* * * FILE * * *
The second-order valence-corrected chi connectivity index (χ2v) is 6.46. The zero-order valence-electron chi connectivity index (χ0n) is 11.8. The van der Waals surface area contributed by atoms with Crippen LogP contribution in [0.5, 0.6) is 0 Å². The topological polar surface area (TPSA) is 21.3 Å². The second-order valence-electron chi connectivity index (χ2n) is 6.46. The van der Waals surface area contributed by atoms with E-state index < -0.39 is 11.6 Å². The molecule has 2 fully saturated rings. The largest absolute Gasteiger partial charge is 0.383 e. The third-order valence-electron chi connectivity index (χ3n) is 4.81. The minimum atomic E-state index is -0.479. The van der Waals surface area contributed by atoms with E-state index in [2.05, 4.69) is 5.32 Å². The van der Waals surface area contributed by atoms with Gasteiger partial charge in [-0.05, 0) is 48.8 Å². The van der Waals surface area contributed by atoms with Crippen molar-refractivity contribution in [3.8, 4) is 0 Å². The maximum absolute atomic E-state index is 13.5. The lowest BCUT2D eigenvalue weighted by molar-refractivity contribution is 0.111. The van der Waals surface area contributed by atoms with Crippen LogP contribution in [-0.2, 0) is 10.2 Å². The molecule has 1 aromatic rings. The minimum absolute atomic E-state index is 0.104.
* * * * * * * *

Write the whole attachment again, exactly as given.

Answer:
The second-order valence-corrected chi connectivity index (χ2v) is 6.46. The zero-order valence-electron chi connectivity index (χ0n) is 11.8. The van der Waals surface area contributed by atoms with Crippen LogP contribution in [0.5, 0.6) is 0 Å². The topological polar surface area (TPSA) is 21.3 Å². The second-order valence-electron chi connectivity index (χ2n) is 6.46. The van der Waals surface area contributed by atoms with E-state index < -0.39 is 11.6 Å². The molecule has 2 fully saturated rings. The largest absolute Gasteiger partial charge is 0.383 e. The third-order valence-electron chi connectivity index (χ3n) is 4.81. The minimum atomic E-state index is -0.479. The van der Waals surface area contributed by atoms with E-state index in [2.05, 4.69) is 5.32 Å². The van der Waals surface area contributed by atoms with Gasteiger partial charge in [-0.05, 0) is 48.8 Å². The van der Waals surface area contributed by atoms with Crippen molar-refractivity contribution in [3.8, 4) is 0 Å². The maximum absolute atomic E-state index is 13.5. The lowest BCUT2D eigenvalue weighted by molar-refractivity contribution is 0.111. The van der Waals surface area contributed by atoms with Crippen LogP contribution in [-0.2, 0) is 10.2 Å². The molecule has 1 aromatic rings. The minimum absolute atomic E-state index is 0.104.